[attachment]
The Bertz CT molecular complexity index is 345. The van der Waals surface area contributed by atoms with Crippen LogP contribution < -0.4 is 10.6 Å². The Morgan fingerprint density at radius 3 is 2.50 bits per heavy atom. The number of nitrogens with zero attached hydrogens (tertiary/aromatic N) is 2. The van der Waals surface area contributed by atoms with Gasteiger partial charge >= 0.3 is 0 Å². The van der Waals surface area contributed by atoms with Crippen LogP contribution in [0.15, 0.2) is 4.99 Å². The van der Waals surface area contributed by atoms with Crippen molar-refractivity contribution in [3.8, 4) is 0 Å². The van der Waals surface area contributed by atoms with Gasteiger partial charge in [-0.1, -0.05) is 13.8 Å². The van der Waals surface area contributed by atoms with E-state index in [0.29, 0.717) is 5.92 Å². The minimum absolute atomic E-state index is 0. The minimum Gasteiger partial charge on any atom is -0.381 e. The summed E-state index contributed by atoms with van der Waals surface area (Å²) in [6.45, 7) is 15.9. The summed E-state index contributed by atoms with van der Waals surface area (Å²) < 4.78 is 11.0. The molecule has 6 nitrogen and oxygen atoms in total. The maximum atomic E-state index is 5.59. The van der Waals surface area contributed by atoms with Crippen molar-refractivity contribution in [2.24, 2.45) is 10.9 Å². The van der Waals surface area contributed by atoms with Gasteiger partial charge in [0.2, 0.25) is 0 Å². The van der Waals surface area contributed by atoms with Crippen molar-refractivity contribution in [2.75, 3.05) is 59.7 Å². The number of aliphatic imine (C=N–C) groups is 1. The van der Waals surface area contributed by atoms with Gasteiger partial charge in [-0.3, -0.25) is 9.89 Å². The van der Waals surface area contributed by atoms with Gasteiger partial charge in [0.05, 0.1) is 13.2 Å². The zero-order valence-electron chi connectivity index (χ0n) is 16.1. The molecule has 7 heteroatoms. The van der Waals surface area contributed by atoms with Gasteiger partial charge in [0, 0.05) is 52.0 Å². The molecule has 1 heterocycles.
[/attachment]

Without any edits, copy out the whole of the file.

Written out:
The Bertz CT molecular complexity index is 345. The van der Waals surface area contributed by atoms with Crippen LogP contribution < -0.4 is 10.6 Å². The Morgan fingerprint density at radius 3 is 2.50 bits per heavy atom. The number of nitrogens with zero attached hydrogens (tertiary/aromatic N) is 2. The van der Waals surface area contributed by atoms with Gasteiger partial charge >= 0.3 is 0 Å². The van der Waals surface area contributed by atoms with Crippen LogP contribution in [0.15, 0.2) is 4.99 Å². The van der Waals surface area contributed by atoms with Crippen molar-refractivity contribution in [3.8, 4) is 0 Å². The van der Waals surface area contributed by atoms with Gasteiger partial charge in [-0.1, -0.05) is 13.8 Å². The van der Waals surface area contributed by atoms with E-state index in [0.29, 0.717) is 5.92 Å². The minimum absolute atomic E-state index is 0. The minimum Gasteiger partial charge on any atom is -0.381 e. The summed E-state index contributed by atoms with van der Waals surface area (Å²) in [6.45, 7) is 15.9. The summed E-state index contributed by atoms with van der Waals surface area (Å²) < 4.78 is 11.0. The molecule has 6 nitrogen and oxygen atoms in total. The maximum atomic E-state index is 5.59. The van der Waals surface area contributed by atoms with Crippen molar-refractivity contribution in [2.24, 2.45) is 10.9 Å². The van der Waals surface area contributed by atoms with Gasteiger partial charge in [0.2, 0.25) is 0 Å². The van der Waals surface area contributed by atoms with Crippen molar-refractivity contribution in [2.75, 3.05) is 59.7 Å². The number of aliphatic imine (C=N–C) groups is 1. The van der Waals surface area contributed by atoms with Gasteiger partial charge in [-0.3, -0.25) is 9.89 Å². The van der Waals surface area contributed by atoms with Gasteiger partial charge in [0.05, 0.1) is 13.2 Å². The zero-order valence-electron chi connectivity index (χ0n) is 16.1. The molecule has 7 heteroatoms. The van der Waals surface area contributed by atoms with Gasteiger partial charge in [0, 0.05) is 52.0 Å². The molecule has 1 heterocycles.